this practise. Other species have declined to
critically low numbers, e.g. lappetfaced and
whiteheaded vultures, tawny eagles. Also severely
affected have been non- target mammals such as the
aardwolf, aardvark, bat-eared and Cape fox, brown
hyaena and many smaller animals.
* In parts of Europe where the use of poisons is
banned for predator control, bird of prey numbers
have recovered well. It is high time that a similar
ban is introduced in all countries in southern
Africa. Although not banned, strychnine, one of the
most common, and most lethal poisons used to bait
carcasses, has to be prescribed by a veterinarian in
order for a farmer to obtain it.
* The Redbilled Quelea Working Group has been
formed to address the issue of controlling quelea (a
gregarious, seed-eating bird that can cause
tremendous crop losses). The application of Queletox
(active ingredient fenthion, an organophosphate) to
kill quelea, has resulted in widespread deaths of
non-target species such as birds of prey and herons.
* Arsenic is no longer used in stock dips.
DID YOU KNOW?
* It is estimated that for every target animal
poisoned, 100 - 300 non-target animals die.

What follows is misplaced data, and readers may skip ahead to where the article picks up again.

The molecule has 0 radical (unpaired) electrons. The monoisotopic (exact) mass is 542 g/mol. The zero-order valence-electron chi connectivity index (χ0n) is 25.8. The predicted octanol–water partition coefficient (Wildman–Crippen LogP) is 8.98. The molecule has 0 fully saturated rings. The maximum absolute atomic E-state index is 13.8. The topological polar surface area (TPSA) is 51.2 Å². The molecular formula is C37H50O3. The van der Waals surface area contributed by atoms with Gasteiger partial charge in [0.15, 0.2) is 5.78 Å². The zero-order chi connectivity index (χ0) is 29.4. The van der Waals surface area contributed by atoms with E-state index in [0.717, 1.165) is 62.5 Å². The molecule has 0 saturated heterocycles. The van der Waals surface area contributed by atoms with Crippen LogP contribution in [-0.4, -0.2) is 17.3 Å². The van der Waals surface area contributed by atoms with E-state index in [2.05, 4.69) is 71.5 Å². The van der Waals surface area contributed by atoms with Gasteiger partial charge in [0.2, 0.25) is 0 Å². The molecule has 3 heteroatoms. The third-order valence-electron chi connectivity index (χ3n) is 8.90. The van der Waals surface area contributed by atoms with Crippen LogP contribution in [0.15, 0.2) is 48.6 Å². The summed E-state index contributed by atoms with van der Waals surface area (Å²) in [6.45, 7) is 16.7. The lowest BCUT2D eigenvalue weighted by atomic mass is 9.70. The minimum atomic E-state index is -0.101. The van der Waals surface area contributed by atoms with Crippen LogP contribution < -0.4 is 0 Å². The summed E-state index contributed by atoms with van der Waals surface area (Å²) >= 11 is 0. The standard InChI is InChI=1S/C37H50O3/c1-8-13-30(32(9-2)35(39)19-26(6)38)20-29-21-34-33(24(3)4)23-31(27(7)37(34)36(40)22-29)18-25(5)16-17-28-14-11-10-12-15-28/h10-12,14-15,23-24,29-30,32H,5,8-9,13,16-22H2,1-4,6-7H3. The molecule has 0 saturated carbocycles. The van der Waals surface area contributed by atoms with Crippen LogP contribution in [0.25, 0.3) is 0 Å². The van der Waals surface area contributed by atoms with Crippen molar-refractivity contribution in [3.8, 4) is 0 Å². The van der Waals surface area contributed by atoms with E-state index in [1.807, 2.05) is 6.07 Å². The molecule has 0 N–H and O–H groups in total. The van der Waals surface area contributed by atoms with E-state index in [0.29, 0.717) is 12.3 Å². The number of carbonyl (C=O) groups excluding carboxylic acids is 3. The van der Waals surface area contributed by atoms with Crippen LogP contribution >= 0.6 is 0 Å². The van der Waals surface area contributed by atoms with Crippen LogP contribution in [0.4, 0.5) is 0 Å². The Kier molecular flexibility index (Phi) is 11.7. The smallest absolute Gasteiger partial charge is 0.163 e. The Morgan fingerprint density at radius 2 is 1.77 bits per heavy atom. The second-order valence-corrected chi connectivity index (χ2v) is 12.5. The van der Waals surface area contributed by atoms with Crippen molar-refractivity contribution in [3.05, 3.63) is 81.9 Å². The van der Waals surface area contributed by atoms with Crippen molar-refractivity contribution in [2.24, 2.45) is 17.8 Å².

* Although insectivorous, the aardwolf, aardvark,
bat-eared fox, and Cape fox are vulnerable to
poisoned carcasses as they are attracted to carrion
for the maggots they will find there.
* At levels too low to cause death,
organochlorines can disrupt the breeding of birds by
causing shell-thinning, egg-breakage, and death of
embryos in unbroken eggs. This results in population
decline and local extinction.
* The yellowbilled oxpecker, formerly widespread
in South Africa, had died out by 1910, mainly as a
result of the introduction of arsenical dipping for
livestock in 1902.
* Oxpeckers die within 48 hours after eating
arsenic coated ticks.
Study Group, Johannesburg, 1985.
Wildlife Trust and SA Ornithological Society,
FARMERS. A. Bowland, M. Mills and D. Lawson. Endangered Wildlife
Trust, Johannesburg, 1993.
POPULATION ECOLOGY OF
T. & A. Poyser. Calton, UK, 1979.
SCAVENGING RAPTORS ON FARMLANDS: WHAT IS
THEIR FUTURE? C Brown. African Wildlife
42(2): 103-105. 1988.
"SUPERJAKKALS" AND THE POISON
PEOPLE. J. Ledger. African Wildlife 40(3):
CARELESS HANDLING OF PESTICIDES STILL
CAUSES POISONING INCIDENTS. J. Ledger.
African Wildlife 40(3): 91, 1986.
POISONING BY CHEMICALS IN AGRICULTURE AND
PUBLIC HEALTH: TRADE NAMES, CHEMISTRY,
CLASSIFICATION, TOXICOLOGY, SYMPTOMOLOGY AND
TREATMENT PROCEDURES. H. Fourie. ENG
Enterprises, Pretoria, 1984.
Endangered Wildlife Trust. Private Bag X11,
Parkview 2122. Tel. 011-4861102.
Poison Working Group. PO Box
15121, Lynne East, 0039. Tel. 012-808 0592.
Vulture Study Group. PO Box
72334, Parkview, 2122. Tel. 011-646 8617.
Animal Rehabilitation Centre. PO
Box 15121, Lynne East, Pretoria, 0039. Tel. 012-808
1106. Treat and care for poisoned animals.
AVCASA. Agricultural and Veterinary
Chemicals Association of South Africa. PO
Box 1995, Midrand, 1685. Tel. 011-805 2000.
Provincial conservation authorities. See telephone
book for details.
Poison Information Centre. For
advise on cases of human poisoning: Johannesburg
011-642 2417, Bloemfontein 051-475 353, Cape Town